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Is it possible to rotate images from right to left in a DIV with pure CSS i mean without using any JavaScript?

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2 Answers 2

up vote 6 down vote accepted

That is possible using CSS3's transform: rotate(...) or some proprietary IE filters. See an example or the specification.

e.g.

position:absolute;
-moz-transform: rotate(90deg);
-webkit-transform: rotate(90deg);
-o-transform: rotate(90deg); /*opera*/
transform: rotate(90deg); /*likely future standard*/
filter:progid:DXImageTransform.Microsoft.BasicImage(rotation=3);
/*for filter: 1==90deg, 2==180deg, 3==270deg*/

Note that this transform is a rendering transform; so the rotation won't affect layout (similar to position: relative content). That's why absolute positioning is often the easiest route to use here. Also, be aware that the spec isn't final; details may change (in particular, how transforms interact with layout - another reason to stick with position:absolute;).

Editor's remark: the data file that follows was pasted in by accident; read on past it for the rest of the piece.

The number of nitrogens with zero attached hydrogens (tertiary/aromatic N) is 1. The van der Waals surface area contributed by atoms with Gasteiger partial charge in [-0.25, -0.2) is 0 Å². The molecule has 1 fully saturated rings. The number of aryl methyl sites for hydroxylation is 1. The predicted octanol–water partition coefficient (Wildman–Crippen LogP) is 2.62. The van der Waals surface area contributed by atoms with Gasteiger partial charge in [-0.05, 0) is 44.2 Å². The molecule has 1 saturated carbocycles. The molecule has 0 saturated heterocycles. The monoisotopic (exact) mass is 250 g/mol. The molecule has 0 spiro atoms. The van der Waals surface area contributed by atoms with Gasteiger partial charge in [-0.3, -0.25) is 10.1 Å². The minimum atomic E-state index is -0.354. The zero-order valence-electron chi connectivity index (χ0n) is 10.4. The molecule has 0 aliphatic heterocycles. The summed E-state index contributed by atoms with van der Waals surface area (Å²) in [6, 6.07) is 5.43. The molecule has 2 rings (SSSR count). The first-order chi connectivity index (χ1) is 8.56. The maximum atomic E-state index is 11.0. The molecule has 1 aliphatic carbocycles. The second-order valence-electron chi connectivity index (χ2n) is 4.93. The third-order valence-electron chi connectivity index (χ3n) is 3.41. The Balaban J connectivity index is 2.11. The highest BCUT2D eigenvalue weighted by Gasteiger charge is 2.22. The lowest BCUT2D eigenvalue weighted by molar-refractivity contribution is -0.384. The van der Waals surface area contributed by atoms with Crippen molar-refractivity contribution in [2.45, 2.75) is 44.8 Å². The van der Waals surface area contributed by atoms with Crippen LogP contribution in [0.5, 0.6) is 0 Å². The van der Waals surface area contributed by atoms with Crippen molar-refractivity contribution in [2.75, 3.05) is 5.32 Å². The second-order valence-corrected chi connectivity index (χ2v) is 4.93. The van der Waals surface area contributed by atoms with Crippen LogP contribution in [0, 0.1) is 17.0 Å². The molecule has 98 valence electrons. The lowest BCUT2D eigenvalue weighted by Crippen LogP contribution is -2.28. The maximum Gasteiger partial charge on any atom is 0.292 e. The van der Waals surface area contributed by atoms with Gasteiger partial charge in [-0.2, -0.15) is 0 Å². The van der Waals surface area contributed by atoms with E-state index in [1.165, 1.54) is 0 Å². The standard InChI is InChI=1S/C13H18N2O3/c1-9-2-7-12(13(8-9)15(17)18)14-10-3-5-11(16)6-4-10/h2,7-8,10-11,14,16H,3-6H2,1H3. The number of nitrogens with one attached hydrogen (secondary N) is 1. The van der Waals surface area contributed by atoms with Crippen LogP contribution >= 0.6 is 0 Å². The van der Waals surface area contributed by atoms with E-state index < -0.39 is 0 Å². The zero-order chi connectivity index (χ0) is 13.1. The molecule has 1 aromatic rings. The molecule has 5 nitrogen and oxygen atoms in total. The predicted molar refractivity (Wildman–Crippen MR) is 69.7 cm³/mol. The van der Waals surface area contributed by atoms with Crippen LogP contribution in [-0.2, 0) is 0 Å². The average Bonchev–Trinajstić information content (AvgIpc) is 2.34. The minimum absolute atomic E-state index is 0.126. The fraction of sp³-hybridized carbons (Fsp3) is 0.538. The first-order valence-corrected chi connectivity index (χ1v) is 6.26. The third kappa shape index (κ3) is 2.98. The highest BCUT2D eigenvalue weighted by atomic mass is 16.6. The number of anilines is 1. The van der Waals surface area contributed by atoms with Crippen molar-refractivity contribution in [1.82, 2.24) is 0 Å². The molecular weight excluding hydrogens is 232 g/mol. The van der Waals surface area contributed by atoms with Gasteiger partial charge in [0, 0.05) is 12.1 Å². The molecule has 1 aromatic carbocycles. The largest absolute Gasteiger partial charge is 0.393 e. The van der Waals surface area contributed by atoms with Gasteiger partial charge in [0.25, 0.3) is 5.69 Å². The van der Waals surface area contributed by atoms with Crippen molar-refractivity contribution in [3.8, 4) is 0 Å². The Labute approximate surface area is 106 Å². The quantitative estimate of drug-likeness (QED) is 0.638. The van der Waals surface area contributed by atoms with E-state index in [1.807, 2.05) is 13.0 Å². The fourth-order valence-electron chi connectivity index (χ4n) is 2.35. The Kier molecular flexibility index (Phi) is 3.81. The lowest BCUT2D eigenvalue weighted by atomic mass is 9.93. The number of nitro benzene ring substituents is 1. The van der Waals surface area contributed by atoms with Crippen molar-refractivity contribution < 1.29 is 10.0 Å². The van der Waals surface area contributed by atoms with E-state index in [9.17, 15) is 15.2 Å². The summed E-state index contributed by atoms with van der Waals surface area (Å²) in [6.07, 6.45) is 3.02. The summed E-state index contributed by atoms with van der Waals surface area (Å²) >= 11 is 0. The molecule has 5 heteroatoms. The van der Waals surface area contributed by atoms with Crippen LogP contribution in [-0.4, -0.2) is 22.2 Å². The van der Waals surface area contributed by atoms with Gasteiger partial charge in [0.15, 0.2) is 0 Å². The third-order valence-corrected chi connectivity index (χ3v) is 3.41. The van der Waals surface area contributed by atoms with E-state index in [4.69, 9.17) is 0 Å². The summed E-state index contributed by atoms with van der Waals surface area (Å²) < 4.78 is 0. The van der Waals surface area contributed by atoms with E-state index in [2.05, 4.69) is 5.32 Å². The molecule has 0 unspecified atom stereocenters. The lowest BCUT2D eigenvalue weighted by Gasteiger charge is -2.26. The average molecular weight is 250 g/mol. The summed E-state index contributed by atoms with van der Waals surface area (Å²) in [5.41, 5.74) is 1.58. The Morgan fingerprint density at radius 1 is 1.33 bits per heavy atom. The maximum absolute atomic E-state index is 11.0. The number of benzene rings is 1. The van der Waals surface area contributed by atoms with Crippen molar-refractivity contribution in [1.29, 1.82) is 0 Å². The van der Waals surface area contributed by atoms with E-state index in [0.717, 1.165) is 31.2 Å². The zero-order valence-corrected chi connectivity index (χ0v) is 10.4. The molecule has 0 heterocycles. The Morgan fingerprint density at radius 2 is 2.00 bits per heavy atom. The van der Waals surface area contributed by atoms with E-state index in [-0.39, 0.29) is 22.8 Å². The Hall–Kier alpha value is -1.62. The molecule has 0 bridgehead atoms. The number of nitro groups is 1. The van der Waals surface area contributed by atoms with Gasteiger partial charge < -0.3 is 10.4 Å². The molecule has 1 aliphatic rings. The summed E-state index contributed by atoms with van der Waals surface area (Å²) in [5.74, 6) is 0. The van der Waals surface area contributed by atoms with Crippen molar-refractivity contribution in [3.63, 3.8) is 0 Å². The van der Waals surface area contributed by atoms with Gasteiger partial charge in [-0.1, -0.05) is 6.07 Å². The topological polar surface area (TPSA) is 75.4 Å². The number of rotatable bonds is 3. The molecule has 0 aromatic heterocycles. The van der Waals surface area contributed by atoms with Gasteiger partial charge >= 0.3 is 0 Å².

Finally, you may be interested in animated transitions; as a randomly googled example you could look here. These are also not yet finalized, though implemented partially in firefox, webkit and opera: a sign the standard will probably stick. Non-stop animations are an Apple proposal which so far is implemented in webkit only and are quite a bit more complex than transitions; I'd stay away from these except for tech demos since the standard may well change in potentially complex ways.

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+1 correct answer. (but note that you've got your comments wrong: // is not a valid comment in CSS) –  Spudley Jan 10 '11 at 14:14
    
whoops; syntax fixed - thanks! –  Eamon Nerbonne Jan 10 '11 at 14:48

The question is unclear as to whether he's looking for a static rotation - ie the shown on screen at a fixed angle - or an animated rotation; eg where the element spins on screen.

For a static rotation, @Eamon Nerbonne's answer is absolutely spot on. The transform and filter styles are what you want. (however note that the syntax for filter is invalid CSS, and in my tests can cause some non-IE browsers to ignore any styles after it, so you may want to be careful of that)

If you're looking for an animated rotation, it's much harder. There is support for animation in the CSS spec, using the transition and transform styles, but it is very very poorly supported at the moment. Safari and Chrome should be able to do it, but you'll struggle with anything else.

Here's a link to get you started: http://webkit.org/blog/138/css-animation/

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